Given that, without God’s intervention and calling, we are “blind” to the Truth, I can’t help but wonder whether or not the way God worked is not necessarily by overriding an individual’s free will with respect to what he should write, but rather that He removed the blindness of the authors with respect to the Truth that they would be writing about at the time. So, therefore, the human author is freely writing with his own voice on a matter, but God (instead of forcing them to write what is True) allows them to fully see and, even if only temporarily, more fully comprehend the Truth in order to write what would be infallible and inerrant.
As I said, this is just speculation, but I have not found anything yet to dissuade me of this line of thinking. Perhaps you could offer your thoughts on this idea? I would be open to any feedback.
Bill Smith says
Michael, you have definitely hit on an important point. There is a relationship between one’s view of God and scripture. It seems that Harvey is basing his argument on his view of man (must err) and a view of God (limited sovereignty). I am impressed that the early church Fathers did not have any problem with God producing a text without errors even though many of them held to a libertarian view of free will. They would jump to mystery before denying that God get us an accurate word (Scriptures).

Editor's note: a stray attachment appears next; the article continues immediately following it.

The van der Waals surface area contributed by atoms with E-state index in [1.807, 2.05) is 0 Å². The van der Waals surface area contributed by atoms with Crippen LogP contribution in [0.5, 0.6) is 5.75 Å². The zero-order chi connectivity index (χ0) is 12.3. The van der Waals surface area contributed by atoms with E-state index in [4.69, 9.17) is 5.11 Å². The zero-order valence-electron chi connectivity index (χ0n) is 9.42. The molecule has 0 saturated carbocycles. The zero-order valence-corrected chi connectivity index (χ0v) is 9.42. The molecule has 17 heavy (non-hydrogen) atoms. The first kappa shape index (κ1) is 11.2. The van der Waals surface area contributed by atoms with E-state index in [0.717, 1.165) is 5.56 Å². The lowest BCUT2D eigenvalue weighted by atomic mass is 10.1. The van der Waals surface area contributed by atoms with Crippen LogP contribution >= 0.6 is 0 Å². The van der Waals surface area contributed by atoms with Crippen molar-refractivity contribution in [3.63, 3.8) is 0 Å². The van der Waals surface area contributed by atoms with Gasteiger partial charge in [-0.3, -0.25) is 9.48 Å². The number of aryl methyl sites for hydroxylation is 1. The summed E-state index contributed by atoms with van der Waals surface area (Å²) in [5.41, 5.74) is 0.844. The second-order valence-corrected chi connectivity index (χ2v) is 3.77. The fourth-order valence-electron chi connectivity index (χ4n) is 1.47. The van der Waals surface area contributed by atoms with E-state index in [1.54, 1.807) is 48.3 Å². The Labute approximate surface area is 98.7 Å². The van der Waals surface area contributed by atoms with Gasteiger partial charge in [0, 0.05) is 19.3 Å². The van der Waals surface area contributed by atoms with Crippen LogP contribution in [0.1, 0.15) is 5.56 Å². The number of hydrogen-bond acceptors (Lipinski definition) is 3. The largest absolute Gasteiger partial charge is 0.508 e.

Can you tell me why we have to state the phrase “the complete sovereignty of God” to secure an inerrant Bible? Could not God superintend the process of the human authors in such a way as to ensure its inerrancy without meticulous divine sovereignty? Is God not able to manage this process in such a way as to allow the greatest amount of human freedom (choice of words, syntax, language, style, lack of grammatical precision by some authors than others) while protecting the outcome of God’s divine intentions so that what they say is what he intended to say?